Food and flowers: Tassel Hyacinths (Lampascioni)

Wild onion Tassel hyacinth Muscari comosum Leopoldia comosa

Tassel hyacinth (Muscari comosum / Leopoldia comosa)

This alien-looking flower is a tassel hyacinth (Muscari comosum), a common wildflower in Italy. The plants grow to about 30cm tall and have striking tufts of upright violet flowers. Tassel hyacinths are currently growing abundantly in our olive grove.

Tassel hyacinth bulbs are edible and are known as lampascioni, although they are also referred to as cipollini (little onions). The bulbs look similar to shallots and have a bittersweet flavour. They are particularly popular in Puglia, where they are considered a local delicacy, and were eaten by the ancient Greeks and Romans, who attributed to them both stomach settling and aphrodisiac qualities.

Lampascioni demonstrate the creativity of cucina povera – they can be sourced for free, but require long and elaborate preparation to transform them into something delicious. Once the bulbs have been thoroughly cleaned of soil they need to be peeled (this is apparently an unpleasant task as the bulbs ooze a sticky goo), then soaked in water for several days to remove their bitter flavour (the water should be changed regularly). The bulbs are then boiled in vinegar / vinegar and water until soft. They can be used in cooking but are often preserved sott’olio and served as an antipasto.

Apparently they should be harvested in late winter/early spring, when the first leaves appear. Since ours are already blooming it’s too late to dig them up, but next year we’ll be looking out for their first shoots.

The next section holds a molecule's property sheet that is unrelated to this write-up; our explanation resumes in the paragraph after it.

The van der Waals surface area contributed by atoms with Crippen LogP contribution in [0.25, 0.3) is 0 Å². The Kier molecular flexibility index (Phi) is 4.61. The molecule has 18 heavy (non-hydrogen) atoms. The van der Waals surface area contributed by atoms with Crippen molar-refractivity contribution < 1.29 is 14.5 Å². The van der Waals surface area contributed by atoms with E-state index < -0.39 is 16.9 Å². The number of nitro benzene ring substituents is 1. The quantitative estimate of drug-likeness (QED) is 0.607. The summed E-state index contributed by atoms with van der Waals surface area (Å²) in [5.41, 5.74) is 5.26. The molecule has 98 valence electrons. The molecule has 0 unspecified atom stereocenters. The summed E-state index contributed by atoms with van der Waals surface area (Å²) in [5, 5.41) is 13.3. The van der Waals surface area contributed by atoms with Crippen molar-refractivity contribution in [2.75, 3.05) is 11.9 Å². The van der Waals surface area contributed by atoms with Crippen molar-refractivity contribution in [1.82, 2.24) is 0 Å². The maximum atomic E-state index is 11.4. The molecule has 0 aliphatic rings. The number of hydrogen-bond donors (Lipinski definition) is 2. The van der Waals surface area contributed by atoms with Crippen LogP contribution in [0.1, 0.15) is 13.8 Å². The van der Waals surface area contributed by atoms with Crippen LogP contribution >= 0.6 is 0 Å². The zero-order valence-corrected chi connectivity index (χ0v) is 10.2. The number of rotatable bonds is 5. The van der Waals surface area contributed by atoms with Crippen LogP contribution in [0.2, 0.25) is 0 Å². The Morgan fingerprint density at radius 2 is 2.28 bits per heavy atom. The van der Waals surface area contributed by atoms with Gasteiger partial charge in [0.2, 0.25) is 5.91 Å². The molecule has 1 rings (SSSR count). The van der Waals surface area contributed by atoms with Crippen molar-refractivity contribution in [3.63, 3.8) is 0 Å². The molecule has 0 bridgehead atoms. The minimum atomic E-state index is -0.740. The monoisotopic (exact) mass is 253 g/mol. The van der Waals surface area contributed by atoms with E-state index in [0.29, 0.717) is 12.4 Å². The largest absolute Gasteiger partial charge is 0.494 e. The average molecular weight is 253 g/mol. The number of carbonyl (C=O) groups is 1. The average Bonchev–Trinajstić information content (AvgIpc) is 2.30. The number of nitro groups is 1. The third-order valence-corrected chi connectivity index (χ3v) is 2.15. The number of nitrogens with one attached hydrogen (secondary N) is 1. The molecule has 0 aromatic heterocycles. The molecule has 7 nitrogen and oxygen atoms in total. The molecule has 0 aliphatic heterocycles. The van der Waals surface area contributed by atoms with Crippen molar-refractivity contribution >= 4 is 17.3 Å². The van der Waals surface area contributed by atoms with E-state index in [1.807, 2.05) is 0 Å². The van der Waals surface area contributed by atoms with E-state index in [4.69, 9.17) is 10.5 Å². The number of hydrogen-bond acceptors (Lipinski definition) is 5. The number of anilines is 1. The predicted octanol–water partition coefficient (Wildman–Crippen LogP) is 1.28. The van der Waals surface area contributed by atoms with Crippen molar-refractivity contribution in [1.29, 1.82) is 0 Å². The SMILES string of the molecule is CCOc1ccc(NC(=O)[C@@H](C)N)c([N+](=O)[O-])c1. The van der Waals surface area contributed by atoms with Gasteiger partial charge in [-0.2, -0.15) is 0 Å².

olive grove tuscany wildflowerstassel hyacinths wild onions

Tassel hyacinths growing in the olive grove

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17 responses to “Food and flowers: Tassel Hyacinths (Lampascioni)

  1. I am always amazed at the resourcefulness of the generations of people who, before us, forged the land and found that the simplest of things found can be a delight in flavor, nutrition and taste. Those of us, particularly in the more urban modern society known as city life, take food for face value and simply pluck it off a grocery store shelf. Oh to the joy of taking and giving back to and from the land of the bounty God has to offer—all it takes is a little knowledge, a bit of patience… giving way to a self satisfaction of contentment.

    • Absolutely! I think it’s so important that we don’t lose that knowledge in our convenience culture… Knowing exactly where your food is from and labouring to cultivate or find and then prepare it may take more effort than a trip to the supermarket, but it’s so much more satisfying ( both in terms of the process and the end result).

  2. Very interesting, apparently it’s related to the Grape Hyacinth which is found widely in the UK, I have never heard of anyone eating Grape Hyacinth though

    • Me neither. We had a few grape hyacinths growing in the grove but they weren’t identified to me as ‘onions’ like the tassel hyacinths were… They’re not in my British foraging books either. I would be interested to know if they are edible as well!

    • Thank you! I am constantly learning from the people around me – the blog is just passing that on. Michele’s parents are very good foragers – if something is edible, they will know about it!

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